More than 1 million voters set a record this year by requesting mail in ballots in Los Angeles County for the November general election.
Prior to 1978, only voters with certified medical reasons or who were out of town could vote by mail, but now any registered voter can vote by mail in any election. In addition, since 2001 any registered voter can request permanent vote by mail status.
Statistics from the Los Angeles County Register-Recorder/County Clerk’s Office reflect the increase in the voting by mail trend. In 1980 only 5.28 percent of the ballots cast in the general election were mailed in. By 2008, nearly a quarter (24.06 percent) of the general election ballots were submitted by mail. In 2010, the trend continues to climb as 28.13 percent of the June primary ballots were mailed in. The total number of mail in ballots for this most recent November general election has yet to be compiled, both in LA County as well as the number of voters who voted by mail from Santa Monica.
There are many reasons why people chose to vote by mail. Eileen Shea who is a spokesperson for the Los Angeles County Register-Recorder/County Clerk’s Office said a key reason people are voting by mail is convenience. “People are very busy now a days,” she said. “They don’t like being confined to having to vote on one day during certain hours.”
Seniors are one demographic voting by mail in increasing numbers. Santa Monica resident Joanne Leavitt said, “my polling place is inconvenient because there is no public transportation [available for her to get there].” West Los Angeles resident, Martha Shamounsky echoed Leavitt when she said getting to her assigned poll is too difficult because, “I do not drive.”
Jackie Berman was worried she “might not vote” because she travels a lot. Santa Monica resident, Thea Brodkin, is not a permanent mail in voter because she sometimes enjoys going to the polls. However, when there “is a more complicated ballot, I like to have all the information available when I vote.” She added that many seniors like to vote by mail because many of them “don’t know how to get to their poll or some polls do not have parking available.”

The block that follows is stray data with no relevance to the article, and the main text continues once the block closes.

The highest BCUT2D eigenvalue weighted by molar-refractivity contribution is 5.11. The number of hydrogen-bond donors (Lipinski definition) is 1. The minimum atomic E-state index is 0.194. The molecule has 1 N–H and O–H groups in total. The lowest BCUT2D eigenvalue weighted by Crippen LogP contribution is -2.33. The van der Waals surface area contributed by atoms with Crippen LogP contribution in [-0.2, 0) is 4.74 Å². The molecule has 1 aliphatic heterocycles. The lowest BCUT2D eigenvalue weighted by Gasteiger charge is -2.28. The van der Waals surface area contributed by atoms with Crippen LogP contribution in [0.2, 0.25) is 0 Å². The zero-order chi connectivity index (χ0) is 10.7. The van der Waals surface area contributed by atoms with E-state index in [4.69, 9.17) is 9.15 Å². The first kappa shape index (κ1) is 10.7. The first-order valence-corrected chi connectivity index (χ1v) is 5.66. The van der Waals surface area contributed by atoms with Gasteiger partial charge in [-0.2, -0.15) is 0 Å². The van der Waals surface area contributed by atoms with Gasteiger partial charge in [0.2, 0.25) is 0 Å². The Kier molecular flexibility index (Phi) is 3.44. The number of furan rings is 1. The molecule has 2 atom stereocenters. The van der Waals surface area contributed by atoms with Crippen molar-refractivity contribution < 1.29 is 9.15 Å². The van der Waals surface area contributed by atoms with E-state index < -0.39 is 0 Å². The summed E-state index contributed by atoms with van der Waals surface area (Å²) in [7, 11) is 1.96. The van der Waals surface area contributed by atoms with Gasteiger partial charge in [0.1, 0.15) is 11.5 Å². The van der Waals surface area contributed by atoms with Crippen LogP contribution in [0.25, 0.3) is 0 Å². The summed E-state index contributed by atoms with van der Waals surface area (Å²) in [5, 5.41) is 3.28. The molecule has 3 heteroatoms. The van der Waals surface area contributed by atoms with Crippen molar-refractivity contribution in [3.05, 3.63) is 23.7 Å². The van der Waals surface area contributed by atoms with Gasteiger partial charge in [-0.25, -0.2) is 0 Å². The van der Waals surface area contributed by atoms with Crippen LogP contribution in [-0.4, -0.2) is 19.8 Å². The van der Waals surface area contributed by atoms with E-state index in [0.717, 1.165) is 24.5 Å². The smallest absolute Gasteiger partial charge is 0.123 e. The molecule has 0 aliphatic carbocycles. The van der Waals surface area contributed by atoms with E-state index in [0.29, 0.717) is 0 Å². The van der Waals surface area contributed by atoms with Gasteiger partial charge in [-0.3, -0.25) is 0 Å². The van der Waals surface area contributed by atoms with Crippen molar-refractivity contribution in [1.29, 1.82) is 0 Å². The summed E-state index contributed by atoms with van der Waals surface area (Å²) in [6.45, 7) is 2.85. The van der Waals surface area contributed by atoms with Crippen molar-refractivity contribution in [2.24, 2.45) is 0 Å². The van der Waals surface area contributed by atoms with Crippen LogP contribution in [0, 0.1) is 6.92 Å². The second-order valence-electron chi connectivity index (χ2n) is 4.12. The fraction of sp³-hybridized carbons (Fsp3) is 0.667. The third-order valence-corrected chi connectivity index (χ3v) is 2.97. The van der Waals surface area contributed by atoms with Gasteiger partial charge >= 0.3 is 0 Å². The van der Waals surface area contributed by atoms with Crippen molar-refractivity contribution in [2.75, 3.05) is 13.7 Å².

Another Santa Monica resident, Barbara Inatsugu, explained that voting by mail is perfect for those who are unable to get to the polls because they are in the hospital, are in school, out of town, or who are serving in the military.
Voting by mail is a more expensive process for the government than having voters go to the polls. When a voter requests their mail-in ballot their registration must be checked. After their ballot is returned their ballot must be sorted by precinct, and their signature must be verified. There are also additional printing and mailing costs.
The count for mail-in ballots is also slower than for ballots cast at the polls. Therefore, the count for this election is still going on because mail in ballots had to be mailed in by October 29 or turned into a precinct by 8 p.m. on November 2. The Los Angeles County Register-Recorder/County Clerk’s Office now has 28 days or until November 30 to certify the November 2 election. So the total number of mail in voters is not immediately known at the time of publication of this article.
More information about mail in ballots can be found at the Registrar-Recorder/County Clerk’s website, www.lavote.net or by calling 800.481.8683.